World dairy prices have now dropped to a six-year low, and UK dairy companies have once more cut payments to farmers. How long this can continue with farmers leaving the dairy industry, before there is a major impact on milk production in the UK, is a concern.
The unknown is whether a hike in the retail price of milk to around £1.28, which research indicates the public would tolerate, would make a significant difference to the long term fortunes of the dairy industry. Or, would it be short term as this would encourage over production resulting in a glut with the obvious consequences.
When China is building a 100,000 cow dairy unit to supply the Russian market with milk and cheese, the British and European dairy industry should be worried. China is stepping in and grabbing the opportunity with both hands.
The EU introduced sanctions on Russia because of its involvement in the war in the Ukraine. The Kremlin in response banned various food imports from the EU including milk and milk products, until August 2016.
With this level of production from China in the pipeline, it is questionable whether European dairy farmers, including British farmers, will ever gain access to the Russian market again.
There are few signs to encourage arable farmers to expect a sudden increase in the price of grain this harvest. There has been a carryover from the 2014 in the UK of more than 3m tonnes of wheat, which is unhelpful. The hot and changeable weather in parts of the world, could cause a yield reduction, but it is unlikely that this will result in prices similar to those in 2010 and 2012 when wheat rose to over £200 per tonne.
UK farmers benefit when disasters happen in far off corn producing countries, which reduces yield. We then reap the rewards of a good UK harvest and smile as grain merchants’ queue up to buy our grain at £200/t and more. An unlikely scenario this year, and one which we should not wish upon our competitors as it can happen both ways!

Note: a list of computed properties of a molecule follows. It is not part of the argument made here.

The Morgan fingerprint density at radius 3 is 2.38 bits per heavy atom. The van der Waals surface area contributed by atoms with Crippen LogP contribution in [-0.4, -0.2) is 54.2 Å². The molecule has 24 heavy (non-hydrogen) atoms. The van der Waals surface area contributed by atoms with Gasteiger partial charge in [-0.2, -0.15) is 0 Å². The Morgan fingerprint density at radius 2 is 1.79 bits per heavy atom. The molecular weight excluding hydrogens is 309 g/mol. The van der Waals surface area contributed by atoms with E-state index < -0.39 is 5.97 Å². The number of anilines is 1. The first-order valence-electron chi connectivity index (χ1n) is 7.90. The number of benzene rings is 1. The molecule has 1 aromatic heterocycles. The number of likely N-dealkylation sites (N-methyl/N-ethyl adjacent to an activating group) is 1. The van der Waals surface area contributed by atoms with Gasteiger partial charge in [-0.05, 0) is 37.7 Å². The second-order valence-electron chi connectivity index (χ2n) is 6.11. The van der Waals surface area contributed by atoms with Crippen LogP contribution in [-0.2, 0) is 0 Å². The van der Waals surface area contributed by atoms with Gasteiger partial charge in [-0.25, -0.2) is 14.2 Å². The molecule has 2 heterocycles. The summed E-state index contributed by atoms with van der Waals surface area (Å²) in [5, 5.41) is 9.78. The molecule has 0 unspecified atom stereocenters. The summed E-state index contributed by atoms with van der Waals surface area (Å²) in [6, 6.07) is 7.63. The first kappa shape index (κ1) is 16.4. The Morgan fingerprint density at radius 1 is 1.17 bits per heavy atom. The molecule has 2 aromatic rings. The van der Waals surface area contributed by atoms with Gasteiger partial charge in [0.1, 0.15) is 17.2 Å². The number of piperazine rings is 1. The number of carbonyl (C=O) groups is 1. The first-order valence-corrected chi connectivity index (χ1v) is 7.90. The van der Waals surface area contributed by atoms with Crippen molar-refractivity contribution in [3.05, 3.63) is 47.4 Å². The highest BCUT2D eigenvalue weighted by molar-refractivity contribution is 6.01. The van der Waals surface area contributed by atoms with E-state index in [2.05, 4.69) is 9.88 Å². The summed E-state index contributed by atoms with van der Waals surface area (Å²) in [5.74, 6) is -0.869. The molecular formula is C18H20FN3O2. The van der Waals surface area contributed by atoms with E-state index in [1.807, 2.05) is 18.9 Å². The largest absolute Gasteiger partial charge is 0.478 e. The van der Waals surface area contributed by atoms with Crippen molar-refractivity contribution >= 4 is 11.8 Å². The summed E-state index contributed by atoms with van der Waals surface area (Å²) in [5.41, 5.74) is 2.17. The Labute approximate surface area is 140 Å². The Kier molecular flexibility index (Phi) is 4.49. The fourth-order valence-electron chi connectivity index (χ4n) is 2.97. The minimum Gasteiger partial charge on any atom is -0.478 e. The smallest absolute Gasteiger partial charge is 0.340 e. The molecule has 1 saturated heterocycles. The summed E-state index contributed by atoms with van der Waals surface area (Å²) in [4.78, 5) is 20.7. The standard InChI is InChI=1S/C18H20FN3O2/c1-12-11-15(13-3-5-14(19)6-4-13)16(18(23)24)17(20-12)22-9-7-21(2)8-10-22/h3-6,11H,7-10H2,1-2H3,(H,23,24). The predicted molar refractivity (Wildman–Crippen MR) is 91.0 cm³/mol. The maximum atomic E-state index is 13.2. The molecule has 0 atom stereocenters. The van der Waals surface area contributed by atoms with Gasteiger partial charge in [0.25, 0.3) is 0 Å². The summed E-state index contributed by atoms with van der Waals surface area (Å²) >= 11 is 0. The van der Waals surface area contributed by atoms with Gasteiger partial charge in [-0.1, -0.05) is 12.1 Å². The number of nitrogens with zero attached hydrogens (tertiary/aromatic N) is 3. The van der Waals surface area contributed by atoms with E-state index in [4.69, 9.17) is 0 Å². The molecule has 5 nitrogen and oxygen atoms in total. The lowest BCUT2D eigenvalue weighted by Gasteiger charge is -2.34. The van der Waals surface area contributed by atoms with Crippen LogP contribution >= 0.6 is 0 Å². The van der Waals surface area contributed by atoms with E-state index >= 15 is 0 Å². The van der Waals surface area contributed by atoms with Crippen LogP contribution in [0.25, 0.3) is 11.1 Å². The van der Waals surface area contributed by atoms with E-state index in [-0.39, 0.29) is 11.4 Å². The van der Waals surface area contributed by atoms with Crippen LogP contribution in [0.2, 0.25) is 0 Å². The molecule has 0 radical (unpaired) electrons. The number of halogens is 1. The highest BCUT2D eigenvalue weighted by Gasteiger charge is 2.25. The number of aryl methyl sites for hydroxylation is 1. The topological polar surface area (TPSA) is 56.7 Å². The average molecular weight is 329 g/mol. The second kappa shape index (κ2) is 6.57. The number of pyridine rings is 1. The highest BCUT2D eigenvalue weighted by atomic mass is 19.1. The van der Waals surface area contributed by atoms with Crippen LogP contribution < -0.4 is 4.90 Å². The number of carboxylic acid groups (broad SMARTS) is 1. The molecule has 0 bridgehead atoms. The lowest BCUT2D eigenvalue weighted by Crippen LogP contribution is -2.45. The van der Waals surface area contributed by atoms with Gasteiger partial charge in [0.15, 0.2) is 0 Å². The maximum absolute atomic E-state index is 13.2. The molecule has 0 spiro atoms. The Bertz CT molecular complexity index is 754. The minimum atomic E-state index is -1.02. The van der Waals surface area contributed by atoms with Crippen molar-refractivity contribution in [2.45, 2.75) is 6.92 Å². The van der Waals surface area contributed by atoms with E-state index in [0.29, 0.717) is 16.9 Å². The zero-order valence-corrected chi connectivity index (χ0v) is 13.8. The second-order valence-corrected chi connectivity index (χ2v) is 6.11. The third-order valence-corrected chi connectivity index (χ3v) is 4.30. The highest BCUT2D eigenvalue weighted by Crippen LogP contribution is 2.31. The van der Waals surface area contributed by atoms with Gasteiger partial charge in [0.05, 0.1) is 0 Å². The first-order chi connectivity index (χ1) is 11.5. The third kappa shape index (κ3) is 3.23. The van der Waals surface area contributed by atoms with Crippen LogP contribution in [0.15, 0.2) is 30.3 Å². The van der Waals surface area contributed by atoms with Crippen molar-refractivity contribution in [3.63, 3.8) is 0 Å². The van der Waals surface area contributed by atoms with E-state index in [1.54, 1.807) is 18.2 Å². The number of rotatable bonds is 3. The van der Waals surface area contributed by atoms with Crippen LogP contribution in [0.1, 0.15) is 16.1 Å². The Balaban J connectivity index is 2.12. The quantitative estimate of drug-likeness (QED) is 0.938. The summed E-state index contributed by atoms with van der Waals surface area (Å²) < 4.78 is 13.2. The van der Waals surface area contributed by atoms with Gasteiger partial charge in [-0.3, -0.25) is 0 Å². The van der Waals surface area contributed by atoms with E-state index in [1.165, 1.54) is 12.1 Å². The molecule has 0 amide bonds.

Greece has been humiliated, but it was always going to be so as this was nothing to do economics but all about politics. Now the faceless, undemocratic EU bureaucrats will formally run Greece directly. This is nothing less than a political surrender as a sovereign entity.
For Greece to receive 86bn Euros, with a gun to its head, it has had to agree to introduce tough new laws over labour, pension reform, taxes, privatisation and set aside 50bn Euros in assets that the Eurozone could use to recoup its losses by selling them off. This must be done by Wednesday; failure to do so would lead to Grexit – as if!
The spectacle of the last few days illustrates the German domination of the European Union. We should all be nervous of this growing power, and whatever the outcome of the Greek crises, politics has returned with a vengeance to the European continent.
One of the less publicised proposals announced in last week’s Budget which could prove to be as transformational as any great infrastructure project, was the introduction of a training levy on large employers to boost the creation of apprenticeships.
The idea is that all large employers will pay into a fund, by industrial sector, from which they will be able to draw to create training places and apprenticeships meeting minimum standards in terms of training, duration and qualifications.
According to the Treasury, numbers attending training courses away from the workplace fell from 141,000 in 1995 to 18,000 in 2014. Numbers of young apprenticeships have fallen ever since 2010.
Nearly half of all 18 year olds now go on to higher education, but only one in ten go on to an apprenticeship. A tiny proportion of companies offer them today.
The lack of good quality apprenticeships for school leavers, as Andrew Adonis has said, is a prime cause of youth unemployment and poor productivity. Young people without degrees in Britain are predominantly untrained, and too many never get steady work.
This is in stark contrast to Germany, Austria, Denmark and Switzerland and many other Continental countries, where apprentices are plentiful. They last two or three years, have minimum training standards and lead to good jobs.
The government has set a target of 3 million apprenticeship starts by 2020. If as Andrew Adonis said “quality accompanies quantity”, this could transform job opportunities and productivity among young people.
If this initiative takes off immediately, young people could be benefiting in their tens of thousands from this autumn.
At the risk of being very un-PC, and I will most probably upset some feminists who have fought hard for ‘equal pay and equal opportunity’ - Why on earth are woman tennis players paid the same as the men? Throughout Wimbledon fortnight it was plainly obvious that the two games cannot be compared. What a complete nonsense to pay both the men’s and women’s Champion £1,880,000, when the men’s game is infinitely superior. Surely the All England Lawn Tennis and Croquet Club should reconsider this anomaly before the 2016 championships.